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Living in a Tiny House for Seven Years: Interview with Dee Williams

A radio interview with Dee Williams, author of Go House Go, was just published how she has been living in a tiny house for 7 years.

She was interviewed on Earth Beat by Radio Netherlands Worldwide. Dee has gone from 1,500 square feet to a tiny house on a trailer that consists of just 84 square feet.

Dee Williams has been Living in a Tiny House for Seven Years

In the interview, Dee explains how her only living expense is a $7 per month propane bill. Her water comes from the tap from her neighbor, who’s backyard she’s parked in. In exchange, Dee barters her time.

Thanks to her low living expenses she only has to work part-time which frees her up to do what she loves and help the people around her. According to the interview, Dee owns about 305 things, if you count everything.

Seven Years in a Tiny House

Listen in to the interview so you can hear someone’s direct experiences on living in a tiny house for seven years, including…

  • Reasons why she loves living tiny
  • Why she could go even smaller
  • Her biggest surprises since downsizing
Dee Williams - Tiny House Radio Interview

Photo Courtesy of Dee Williams

Watch a Video, Tour, and Interview with Dee Williams and her Tiny House

Dee Williams used to live in a 2,000-square-foot, 3-bedroom home. Then she traveled to Guatelama (to help build a schoolhouse) and when she came home her house felt too big so built herself a home that fit. That turned out to be a 84-square-foot foot home on wheels that cost her $10,000: $5000 for the materials (mostly salvaged) and the other half for the solar panels and low-E (low thermals emissivity) windows.

Dee Williams TEDx Speech from 2012: Dream big, live small

How much stuff does a person really need? This is a question Dee Williams has been challenging for years, and after a pivotal trip to Guatemala seven years ago, her conclusion was: not much. Dee sold her home, got rid of most of her belongings, and began limiting herself to about 300 possessions — that was everything from heels and a toothbrush, to a couple of dinner plates and a two-ton jack. She then built a tiny house on wheels, parked it in a friend’s backyard, and commenced re-defining her understanding of the basics: community well-being, gratitude, happiness and the compost toilet.

Dee’s Little House on the Trailer

What do you think? What would your life be like in a tiny house like Dee’s? Could you see yourself in it?

If you enjoyed this interview you’ll love our free daily tiny house newsletter with even more!

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Alex is a contributor and editor for TinyHouseTalk.com and the always free Tiny House Newsletter. He has a passion for exploring and sharing tiny homes (from yurts and RVs to tiny cabins and cottages) and inspiring simple living stories. We invite you to send in your story and tiny home photos too so we can re-share and inspire others towards a simple life too. Thank you!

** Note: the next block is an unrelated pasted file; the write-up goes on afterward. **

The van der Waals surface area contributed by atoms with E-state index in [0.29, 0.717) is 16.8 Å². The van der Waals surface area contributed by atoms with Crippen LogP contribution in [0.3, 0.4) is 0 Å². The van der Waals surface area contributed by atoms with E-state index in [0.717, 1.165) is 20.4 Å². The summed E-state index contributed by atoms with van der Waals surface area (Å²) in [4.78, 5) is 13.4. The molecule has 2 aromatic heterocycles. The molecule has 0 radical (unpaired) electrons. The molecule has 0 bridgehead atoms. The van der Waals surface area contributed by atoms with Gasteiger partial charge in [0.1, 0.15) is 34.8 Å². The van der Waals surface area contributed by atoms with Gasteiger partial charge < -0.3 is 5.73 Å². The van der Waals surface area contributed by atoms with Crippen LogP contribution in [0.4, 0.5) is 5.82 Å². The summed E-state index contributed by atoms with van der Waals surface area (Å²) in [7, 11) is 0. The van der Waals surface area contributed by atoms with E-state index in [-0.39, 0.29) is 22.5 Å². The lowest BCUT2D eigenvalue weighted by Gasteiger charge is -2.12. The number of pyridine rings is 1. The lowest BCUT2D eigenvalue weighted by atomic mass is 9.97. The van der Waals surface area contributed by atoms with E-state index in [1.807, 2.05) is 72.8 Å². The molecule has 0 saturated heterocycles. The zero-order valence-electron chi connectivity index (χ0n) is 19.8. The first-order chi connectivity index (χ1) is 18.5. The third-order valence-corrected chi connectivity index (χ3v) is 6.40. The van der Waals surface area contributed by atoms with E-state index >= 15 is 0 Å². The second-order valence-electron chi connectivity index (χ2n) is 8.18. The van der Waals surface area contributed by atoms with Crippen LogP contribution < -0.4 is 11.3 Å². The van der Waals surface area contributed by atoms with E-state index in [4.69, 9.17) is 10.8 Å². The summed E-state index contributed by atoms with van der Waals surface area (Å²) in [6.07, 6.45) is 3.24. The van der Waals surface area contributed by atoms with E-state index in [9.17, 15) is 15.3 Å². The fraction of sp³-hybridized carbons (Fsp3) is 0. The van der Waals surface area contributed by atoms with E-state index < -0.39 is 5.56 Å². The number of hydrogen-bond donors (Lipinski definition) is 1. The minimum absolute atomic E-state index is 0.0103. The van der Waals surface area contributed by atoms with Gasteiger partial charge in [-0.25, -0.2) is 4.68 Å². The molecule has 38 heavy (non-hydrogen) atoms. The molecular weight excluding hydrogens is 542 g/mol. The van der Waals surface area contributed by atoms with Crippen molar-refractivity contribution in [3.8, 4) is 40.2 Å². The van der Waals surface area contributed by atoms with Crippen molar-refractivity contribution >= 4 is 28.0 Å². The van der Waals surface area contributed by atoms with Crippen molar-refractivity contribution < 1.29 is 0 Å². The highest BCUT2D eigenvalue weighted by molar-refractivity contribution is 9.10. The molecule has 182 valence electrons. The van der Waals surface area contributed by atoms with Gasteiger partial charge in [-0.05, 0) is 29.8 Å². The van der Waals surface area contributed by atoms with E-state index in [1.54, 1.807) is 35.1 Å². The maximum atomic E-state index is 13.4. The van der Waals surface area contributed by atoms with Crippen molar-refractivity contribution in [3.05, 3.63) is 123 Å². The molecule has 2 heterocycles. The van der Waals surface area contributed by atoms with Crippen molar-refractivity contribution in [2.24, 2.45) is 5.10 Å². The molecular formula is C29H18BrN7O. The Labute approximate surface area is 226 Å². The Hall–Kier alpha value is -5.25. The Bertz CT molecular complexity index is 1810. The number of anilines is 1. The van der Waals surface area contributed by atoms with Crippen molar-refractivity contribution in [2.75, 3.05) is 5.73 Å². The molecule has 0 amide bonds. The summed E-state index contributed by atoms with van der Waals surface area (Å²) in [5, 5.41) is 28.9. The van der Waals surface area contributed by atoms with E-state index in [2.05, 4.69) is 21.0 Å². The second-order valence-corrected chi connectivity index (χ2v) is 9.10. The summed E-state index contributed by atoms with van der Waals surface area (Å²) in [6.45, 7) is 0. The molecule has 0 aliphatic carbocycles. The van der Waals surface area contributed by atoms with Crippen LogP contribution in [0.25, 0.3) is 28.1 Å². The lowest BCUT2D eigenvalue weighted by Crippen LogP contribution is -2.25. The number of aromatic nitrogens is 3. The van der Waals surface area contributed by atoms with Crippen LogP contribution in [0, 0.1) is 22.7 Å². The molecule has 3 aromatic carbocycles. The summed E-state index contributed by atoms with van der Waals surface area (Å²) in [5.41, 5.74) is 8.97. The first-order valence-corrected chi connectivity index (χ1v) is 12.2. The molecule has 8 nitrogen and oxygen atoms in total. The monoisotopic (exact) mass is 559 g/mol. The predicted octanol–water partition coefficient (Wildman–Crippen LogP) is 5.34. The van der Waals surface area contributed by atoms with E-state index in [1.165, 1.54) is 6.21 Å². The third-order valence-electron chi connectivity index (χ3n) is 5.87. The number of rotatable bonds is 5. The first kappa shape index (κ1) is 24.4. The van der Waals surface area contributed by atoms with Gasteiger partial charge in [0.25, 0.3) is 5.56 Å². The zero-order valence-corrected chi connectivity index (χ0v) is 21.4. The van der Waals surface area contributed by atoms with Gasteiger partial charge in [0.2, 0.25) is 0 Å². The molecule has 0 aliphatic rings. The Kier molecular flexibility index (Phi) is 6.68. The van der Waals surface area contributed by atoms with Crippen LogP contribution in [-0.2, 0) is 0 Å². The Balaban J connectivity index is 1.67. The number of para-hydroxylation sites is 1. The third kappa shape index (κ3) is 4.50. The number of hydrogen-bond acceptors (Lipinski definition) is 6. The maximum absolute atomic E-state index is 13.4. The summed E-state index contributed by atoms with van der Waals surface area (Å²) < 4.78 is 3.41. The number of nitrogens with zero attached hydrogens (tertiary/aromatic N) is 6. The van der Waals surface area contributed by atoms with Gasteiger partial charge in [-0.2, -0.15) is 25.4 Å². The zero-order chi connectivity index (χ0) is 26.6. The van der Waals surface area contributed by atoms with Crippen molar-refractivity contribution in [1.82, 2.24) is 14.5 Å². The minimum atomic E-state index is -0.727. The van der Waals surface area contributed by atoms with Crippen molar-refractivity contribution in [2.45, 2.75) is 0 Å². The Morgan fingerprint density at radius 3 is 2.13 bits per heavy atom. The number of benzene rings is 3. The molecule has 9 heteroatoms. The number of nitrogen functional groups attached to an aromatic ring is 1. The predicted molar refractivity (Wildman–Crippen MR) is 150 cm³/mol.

{ 9 comments… add one }
  • sesameB
    November 21, 2011, 10:14 am

    Excellent. Just excellent.
    Eco Nappy hair & barefootin’ drinking spring water in south central sunny Arkansas – living in a tiny house, too!

  • sesameB
    November 21, 2011, 11:59 am

    Dee, many, many senior citizens across America need your workshops, especially in the state of Florida, case in point: Jacksonville man, 74, loses home in morning blaze
    Posted: November 21, 2011 – 5:09am
    Herman Jackson never asked for much. He grew up in Bainbridge, Ga., plowing fields behind mules — “from sun to sun,” he said. He moved on to work 20 years for Union-Camp as a forklift operator and boilermaker. But he lost the little he had trying to stay warm Monday morning when a fire destroyed most of his home in the 800 block of West 17th Street.The Jacksonville Fire and Rescue Department received the call about 3 a.m. and arrived in less than five minutes, said District Chief Steve Gerbert. Yet by the time they arrived, there was heavy fire showing and the blaze had already claimed a large part of the house, Gerbert said. But Jackson said it wasn’t just a house to him. “My godmother left me the house when she died,” Jackson said. “I took care of her while she was sick with cancer.” Jackson managed to escape the flames that ignited when he attempted to refill a kerosene space heater, then smother the flames with blankets and clothes. He alerted neighbors who called 911, but he couldn’t save his home.”My whole life was in that house,” he said. Read more at Jacksonville.com: http://jacksonville.com/news/crime/2011-11-21/story/jacksonville-man-74-loses-home-morning-blaze#ixzz1eMEM3GQy

  • Tündi
    May 31, 2014, 2:45 am

    Hi, Alex! I’d like to download the mp3 version of Dee’s interview, but user name and password are needed. Can you help me?

    I’m from Hungary, can it be the problem?

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